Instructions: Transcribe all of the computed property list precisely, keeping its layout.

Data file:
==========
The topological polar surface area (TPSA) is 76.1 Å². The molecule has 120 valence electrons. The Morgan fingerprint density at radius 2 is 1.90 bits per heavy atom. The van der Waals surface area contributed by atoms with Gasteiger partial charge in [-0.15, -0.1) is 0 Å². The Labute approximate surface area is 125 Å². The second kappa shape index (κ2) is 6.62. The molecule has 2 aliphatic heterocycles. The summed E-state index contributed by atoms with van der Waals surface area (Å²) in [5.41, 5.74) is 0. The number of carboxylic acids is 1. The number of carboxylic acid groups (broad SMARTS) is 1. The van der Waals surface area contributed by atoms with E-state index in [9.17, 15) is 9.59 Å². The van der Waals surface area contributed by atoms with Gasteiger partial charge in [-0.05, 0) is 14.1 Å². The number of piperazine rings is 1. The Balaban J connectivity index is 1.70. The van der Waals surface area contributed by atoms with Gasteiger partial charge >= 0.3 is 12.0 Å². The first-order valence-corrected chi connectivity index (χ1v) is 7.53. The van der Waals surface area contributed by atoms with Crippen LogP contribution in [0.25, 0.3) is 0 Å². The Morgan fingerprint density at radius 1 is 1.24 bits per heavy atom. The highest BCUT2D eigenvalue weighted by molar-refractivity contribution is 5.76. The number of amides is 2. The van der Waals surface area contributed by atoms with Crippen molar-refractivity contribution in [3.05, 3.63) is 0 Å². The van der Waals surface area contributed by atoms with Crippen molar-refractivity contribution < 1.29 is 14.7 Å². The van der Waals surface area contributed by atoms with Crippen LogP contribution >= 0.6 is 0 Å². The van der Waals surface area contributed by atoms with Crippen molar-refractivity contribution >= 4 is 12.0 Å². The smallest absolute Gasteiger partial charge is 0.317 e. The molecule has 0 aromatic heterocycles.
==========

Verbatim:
The topological polar surface area (TPSA) is 76.1 Å². The molecule has 120 valence electrons. The Morgan fingerprint density at radius 2 is 1.90 bits per heavy atom. The van der Waals surface area contributed by atoms with Gasteiger partial charge in [-0.15, -0.1) is 0 Å². The Labute approximate surface area is 125 Å². The second kappa shape index (κ2) is 6.62. The molecule has 2 aliphatic heterocycles. The summed E-state index contributed by atoms with van der Waals surface area (Å²) in [5.41, 5.74) is 0. The number of carboxylic acids is 1. The number of carboxylic acid groups (broad SMARTS) is 1. The van der Waals surface area contributed by atoms with E-state index in [9.17, 15) is 9.59 Å². The van der Waals surface area contributed by atoms with Gasteiger partial charge in [-0.05, 0) is 14.1 Å². The number of piperazine rings is 1. The Balaban J connectivity index is 1.70. The van der Waals surface area contributed by atoms with Gasteiger partial charge >= 0.3 is 12.0 Å². The first-order valence-corrected chi connectivity index (χ1v) is 7.53. The van der Waals surface area contributed by atoms with Crippen LogP contribution in [0.25, 0.3) is 0 Å². The Morgan fingerprint density at radius 1 is 1.24 bits per heavy atom. The highest BCUT2D eigenvalue weighted by molar-refractivity contribution is 5.76. The number of amides is 2. The van der Waals surface area contributed by atoms with Crippen molar-refractivity contribution in [3.05, 3.63) is 0 Å². The van der Waals surface area contributed by atoms with Crippen molar-refractivity contribution < 1.29 is 14.7 Å². The van der Waals surface area contributed by atoms with Crippen LogP contribution >= 0.6 is 0 Å². The van der Waals surface area contributed by atoms with Crippen molar-refractivity contribution >= 4 is 12.0 Å². The smallest absolute Gasteiger partial charge is 0.317 e. The molecule has 0 aromatic heterocycles.